Marco Benevento

Marco Benevento defies description. For the past dozen years or so — ever since he made his recording debut — observers and obsessives alike have found it difficult to put a precise handle on the music he’s made along the way.

Primarily keyboard driven, it dissolves the boundaries between prog, jam rock, psychedelia and electronica without giving full reign to any one genre in particular. The fact that he’s also worked with a variety of different collaborators in the past — members of the Shins, Spoon, The Lumineers and the New Pornographers, among them — and still works regularly with a Grateful Dead tribute band hints at his own variety and versatility.

Not surprisingly then, Benevento admits that even he has a hard time categorizing his sound. Speaking on the phone from his home in Upstate New York, he went into detail about how he’s tried to deal with that dilemma.

“After we did a gig a couple of months ago, one of our friends came up to me and said, ‘You have to come up with a name for your music because I can’t describe it. Can you?’” he recalled. “And I said, ‘No, I can’t. A running joke/problem for me is that when I do interviews and people ask me what kind of music I do, I simply say ‘rock.’ But then they say, ’It’s not just rock. Your music is really sexy.’ But you can’t say that, can you? So I want to say that it’s hot. To make matters more complicated, it’s piano based as well. My friend said he felt like the music was ‘dancey.’ So I said, ‘That’s it! Our music is hot, dance, piano rock.”

That’s a good as any description given the shifting tones that saturate his style. While the songs come across as very spontaneous and experimental, they still retain a distinct mood and melody. That’s especially true of his new album, “Let It Slide,” which consists of 13 songs that are upbeat, energetic and flush with a series of compelling, hypnotic grooves and an undeniable sense of unabashed exuberance.

“I’m drawn to songwriting and melody; I’m drawn to composing; and I’m drawn to making good records,” Benevento said. “I like both songs and melodies. I like making good pop songs, songs that could be on the radio. But there are times when we’re jamming and it’s just me on piano and I’m improvising my way on to the next song. So that’s one element in the mix. And then there’s also one that says, ‘Let’s throw in a nice melody for these three chords.’ So it becomes the best of all worlds. I can make songs with a band but also improvise and jam as well.”

Benevento’s studies at the renowned Berklee School of Music contributed to his musical pedigree, as well as to his proficiency. His due diligence to music of both a classical and pop variety offers further indication of his ability to smoothly shift between sounds.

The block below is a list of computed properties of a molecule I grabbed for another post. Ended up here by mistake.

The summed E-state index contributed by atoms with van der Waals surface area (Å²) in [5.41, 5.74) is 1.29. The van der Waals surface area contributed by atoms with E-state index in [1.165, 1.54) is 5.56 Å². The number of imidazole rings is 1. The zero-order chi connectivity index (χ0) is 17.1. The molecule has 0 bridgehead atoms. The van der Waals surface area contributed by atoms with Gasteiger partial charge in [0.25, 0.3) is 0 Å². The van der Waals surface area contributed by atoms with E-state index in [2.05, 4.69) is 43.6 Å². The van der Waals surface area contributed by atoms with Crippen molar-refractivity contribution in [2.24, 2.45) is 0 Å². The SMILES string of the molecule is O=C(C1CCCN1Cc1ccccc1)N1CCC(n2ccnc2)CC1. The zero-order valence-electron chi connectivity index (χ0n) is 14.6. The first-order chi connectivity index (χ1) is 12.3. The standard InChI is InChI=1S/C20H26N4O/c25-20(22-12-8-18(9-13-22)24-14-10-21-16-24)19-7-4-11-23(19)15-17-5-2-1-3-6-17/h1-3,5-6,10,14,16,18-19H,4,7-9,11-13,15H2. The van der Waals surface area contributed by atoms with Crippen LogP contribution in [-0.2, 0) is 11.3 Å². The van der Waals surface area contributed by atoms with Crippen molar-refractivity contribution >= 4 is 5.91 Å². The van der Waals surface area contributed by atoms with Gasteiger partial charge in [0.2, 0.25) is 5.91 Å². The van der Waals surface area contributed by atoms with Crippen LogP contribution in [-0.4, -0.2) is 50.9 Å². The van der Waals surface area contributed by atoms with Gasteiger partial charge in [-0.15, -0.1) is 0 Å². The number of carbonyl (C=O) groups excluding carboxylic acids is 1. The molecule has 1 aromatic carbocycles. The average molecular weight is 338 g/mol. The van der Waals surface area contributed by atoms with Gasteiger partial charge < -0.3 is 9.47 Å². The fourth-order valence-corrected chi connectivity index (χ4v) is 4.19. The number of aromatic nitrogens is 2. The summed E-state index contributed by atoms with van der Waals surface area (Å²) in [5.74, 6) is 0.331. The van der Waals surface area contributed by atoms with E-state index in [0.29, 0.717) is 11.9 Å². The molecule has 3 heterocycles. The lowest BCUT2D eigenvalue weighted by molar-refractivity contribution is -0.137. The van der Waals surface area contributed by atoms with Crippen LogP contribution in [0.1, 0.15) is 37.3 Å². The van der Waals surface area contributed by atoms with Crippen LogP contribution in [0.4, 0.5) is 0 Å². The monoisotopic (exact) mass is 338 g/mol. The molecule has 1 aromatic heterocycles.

Vibe as much as variety enters into the mix as well, but with eight albums to his credit, tracing the obvious trajectory isn’t as easy as it might appear. A piano player since the age of 7, and later, a regular on the New York jazz and experimental music circuit, he garnered a nomination for the Independent Music Awards Jazz Album on the Year by virtue of his debut release, 2008’s “Invisible Baby.” Other albums followed in rapid succession, and by the time he released his 2009 effort, “Me Not Me,” he found himself with a new record label, Royal Potato Family, a company he co-founded himself. He continues to record for them, although he said that he leaves its daily operation to others.

He also runs his own home studio called, oddly enough, Fred Short. It’s named for the street on which he lives.

Flash forward to the present. Benevento’s more recent albums have incorporated vocals and found a comfortable niche between jazz and rock, while still retaining the elements that have always been so essential to his signature style.

“I started getting into more music that was of the dance variety,” he said of the transition that began with “TigerFace,” his initial album of the past decade and first to feature vocals and a more band-oriented effort.

“It came from the fact that out crowds were growing and that I was writing a different style of music,” he continued. “During our live shows, we’re able to feature instrumental songs, then slow things down with more piano kind of things. When there are big shows in the big venues, people are on their feet ready to party. So we’ve incorporated synthesizers, drum machines and watched it evolve to more dance-type performances. But with three albums of instrumental music and four with vocals, it gives us a lot to choose from.”

The translation from studio to the stage isn’t always easy for artists that draw on the kind of freewheeling spontaneity that continues to be such an essential element in his live performances. However Benevento said he and his band — which also consists of Dave Butler (whose primary job is with the band Guster) playing drums and Karina Rykman on the bass — understands the need to maintain a live dynamic.

“I’ve been recording music for a long time and I’m pretty aware of the need to capture that concert vibe in the studio,” he said. “But if you go in and try too hard, it doesn’t always work. I have an amazing band. They learn the music and go beyond whatever I expect.”

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